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North Korea bans foreign tourists to stop Ebola entry

October 24, 2014
Students from the Laureat International School in Tanzania walk past a statue of the late North Korean leaders Kim Il Sung and Kim Jong Il, surrounded by children, on the parade square of the Songdowon International Children's Camp, Tuesday, July 29, 2014, in Wonsan, North Korea. The camp, which has been operating for nearly 30 years, was originally intended mainly to deepen relations with friendly countries in the Communist or non-aligned world.  (AP Photo/Wong Maye-E)

Students from the Laureat International School in Tanzania walk past a statue of the late North Korean leaders Kim Il Sung and Kim Jong Il, surrounded by children, on the parade square of the Songdowon International Children’s Camp, Tuesday, July 29, 2014, in Wonsan, North Korea. The camp, which has been operating for nearly 30 years, was originally intended mainly to deepen relations with friendly countries in the Communist or non-aligned world. (AP Photo/Wong Maye-E)

PYONGYANG, North Korea (AP) — North Korea has stepped up measures to prevent the spread of the Ebola virus into the reclusive country, state media reported Thursday, while a travel agent that specializes in North Korean tours said it has been informed that Pyongyang may ban foreign tourists from visiting.

Koryo Tours posted an announcement on its Twitter and Facebook accounts saying it has been told that no foreign tourists would be allowed into North Korea beginning Friday. It said it was not clear how long the ban would last and did not provide further details. Officials in Pyongyang had no immediate comment.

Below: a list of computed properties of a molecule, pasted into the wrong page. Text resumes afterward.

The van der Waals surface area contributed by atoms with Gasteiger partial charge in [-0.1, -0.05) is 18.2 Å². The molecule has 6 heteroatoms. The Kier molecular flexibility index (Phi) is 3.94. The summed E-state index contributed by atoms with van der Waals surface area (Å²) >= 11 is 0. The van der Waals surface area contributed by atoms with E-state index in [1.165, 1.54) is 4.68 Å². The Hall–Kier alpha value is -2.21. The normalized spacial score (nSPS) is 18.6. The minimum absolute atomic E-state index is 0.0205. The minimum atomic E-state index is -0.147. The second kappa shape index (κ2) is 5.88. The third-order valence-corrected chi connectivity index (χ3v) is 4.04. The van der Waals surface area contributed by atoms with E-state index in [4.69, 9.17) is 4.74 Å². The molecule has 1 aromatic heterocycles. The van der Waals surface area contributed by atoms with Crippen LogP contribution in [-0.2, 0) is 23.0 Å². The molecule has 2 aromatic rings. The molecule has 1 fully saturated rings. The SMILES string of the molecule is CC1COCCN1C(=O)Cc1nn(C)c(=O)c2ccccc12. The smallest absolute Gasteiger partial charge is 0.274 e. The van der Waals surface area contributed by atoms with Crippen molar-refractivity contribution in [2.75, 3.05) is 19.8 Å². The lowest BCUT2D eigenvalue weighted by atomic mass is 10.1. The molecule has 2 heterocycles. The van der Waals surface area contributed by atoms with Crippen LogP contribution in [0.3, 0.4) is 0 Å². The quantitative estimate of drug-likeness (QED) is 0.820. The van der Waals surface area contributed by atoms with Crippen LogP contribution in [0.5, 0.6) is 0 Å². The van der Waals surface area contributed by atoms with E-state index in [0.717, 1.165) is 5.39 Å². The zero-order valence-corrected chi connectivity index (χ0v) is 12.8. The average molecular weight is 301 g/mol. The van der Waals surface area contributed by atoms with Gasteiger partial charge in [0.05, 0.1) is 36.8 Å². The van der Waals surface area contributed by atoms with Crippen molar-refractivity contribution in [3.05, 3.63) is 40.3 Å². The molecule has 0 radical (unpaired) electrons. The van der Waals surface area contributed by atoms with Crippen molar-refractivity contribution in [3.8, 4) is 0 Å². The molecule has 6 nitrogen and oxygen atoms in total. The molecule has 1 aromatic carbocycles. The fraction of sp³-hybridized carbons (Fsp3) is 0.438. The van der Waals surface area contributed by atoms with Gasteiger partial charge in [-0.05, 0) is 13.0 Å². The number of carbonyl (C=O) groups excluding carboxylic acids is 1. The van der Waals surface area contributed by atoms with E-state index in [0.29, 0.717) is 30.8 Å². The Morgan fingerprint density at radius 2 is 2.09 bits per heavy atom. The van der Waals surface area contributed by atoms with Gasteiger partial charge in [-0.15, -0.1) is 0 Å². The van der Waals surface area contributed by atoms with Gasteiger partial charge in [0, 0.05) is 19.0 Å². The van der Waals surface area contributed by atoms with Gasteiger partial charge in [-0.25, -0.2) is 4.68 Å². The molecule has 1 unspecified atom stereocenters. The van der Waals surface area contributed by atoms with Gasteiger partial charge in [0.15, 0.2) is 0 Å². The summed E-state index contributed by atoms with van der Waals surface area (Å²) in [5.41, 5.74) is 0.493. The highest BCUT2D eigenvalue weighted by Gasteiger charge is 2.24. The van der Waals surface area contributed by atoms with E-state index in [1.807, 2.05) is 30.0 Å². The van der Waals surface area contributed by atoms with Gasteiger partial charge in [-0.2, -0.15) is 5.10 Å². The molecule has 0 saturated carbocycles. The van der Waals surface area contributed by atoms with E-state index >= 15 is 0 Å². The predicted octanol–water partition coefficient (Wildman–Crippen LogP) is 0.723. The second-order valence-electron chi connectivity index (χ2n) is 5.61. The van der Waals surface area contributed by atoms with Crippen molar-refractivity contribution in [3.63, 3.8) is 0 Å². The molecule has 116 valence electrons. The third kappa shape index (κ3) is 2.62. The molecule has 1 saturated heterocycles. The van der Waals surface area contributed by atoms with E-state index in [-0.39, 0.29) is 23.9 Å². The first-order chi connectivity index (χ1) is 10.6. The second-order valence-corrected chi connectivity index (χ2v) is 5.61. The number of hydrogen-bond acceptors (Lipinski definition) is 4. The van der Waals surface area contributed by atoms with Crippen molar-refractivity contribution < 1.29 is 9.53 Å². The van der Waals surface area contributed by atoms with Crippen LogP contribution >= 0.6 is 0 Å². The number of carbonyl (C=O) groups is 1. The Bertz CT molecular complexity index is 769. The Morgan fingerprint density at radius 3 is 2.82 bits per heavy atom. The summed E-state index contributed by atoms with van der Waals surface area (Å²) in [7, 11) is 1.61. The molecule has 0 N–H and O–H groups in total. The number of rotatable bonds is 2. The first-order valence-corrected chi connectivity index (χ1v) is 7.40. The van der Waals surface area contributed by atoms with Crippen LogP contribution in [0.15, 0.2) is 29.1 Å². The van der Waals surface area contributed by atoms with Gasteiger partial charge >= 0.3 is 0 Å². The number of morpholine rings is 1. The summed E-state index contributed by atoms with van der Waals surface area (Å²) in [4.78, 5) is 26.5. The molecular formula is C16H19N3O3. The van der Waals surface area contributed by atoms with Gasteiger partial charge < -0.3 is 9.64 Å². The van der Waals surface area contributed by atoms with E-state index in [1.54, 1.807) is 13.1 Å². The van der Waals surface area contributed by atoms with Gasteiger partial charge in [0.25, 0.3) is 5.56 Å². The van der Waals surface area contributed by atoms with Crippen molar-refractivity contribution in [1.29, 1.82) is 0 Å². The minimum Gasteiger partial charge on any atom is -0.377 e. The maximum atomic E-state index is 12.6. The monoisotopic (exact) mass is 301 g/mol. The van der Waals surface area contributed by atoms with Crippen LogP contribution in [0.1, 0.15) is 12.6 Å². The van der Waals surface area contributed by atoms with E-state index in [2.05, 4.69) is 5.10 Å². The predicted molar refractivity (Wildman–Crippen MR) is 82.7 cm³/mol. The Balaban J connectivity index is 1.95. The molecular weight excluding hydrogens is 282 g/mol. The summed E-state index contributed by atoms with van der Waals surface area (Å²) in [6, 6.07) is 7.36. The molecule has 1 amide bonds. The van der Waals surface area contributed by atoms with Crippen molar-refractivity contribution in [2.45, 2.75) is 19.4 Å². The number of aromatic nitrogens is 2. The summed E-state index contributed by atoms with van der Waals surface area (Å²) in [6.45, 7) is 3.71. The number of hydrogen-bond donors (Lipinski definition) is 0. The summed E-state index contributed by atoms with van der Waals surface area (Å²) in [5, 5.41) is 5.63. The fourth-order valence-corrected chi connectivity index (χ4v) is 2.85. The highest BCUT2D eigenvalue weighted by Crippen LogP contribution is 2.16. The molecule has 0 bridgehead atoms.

A Koryo company official said the measures did not appear to be a blanket ban on travel to North Korea, adding that business and government visits would be allowed to continue. He said Koryo Tours was also hoping to go ahead with a tour scheduled to begin on Saturday.

“The situation seems to still be in flux, and while the early news from our partners in Pyongyang was that all tourists would be barred from entering (North Korea) we are still hopeful of taking in three groups we have scheduled to travel for the rest of 2014,” said Nick Bonner, the company’s co-founder.

North Korea also closed its borders in 2003 during the scare over SARS.

North Korea’s official media reported Thursday that no cases of Ebola have been detected in the country. The official Korean Central News Agency said travelers and cargo are now subject to stricter monitoring at airports, seaports and border railways crossings.

Efforts are also being made in North Korea to increase public awareness of the disease and its symptoms. Television news on Wednesday evening showed a video of Ebola patients and explained the dangers of the disease.

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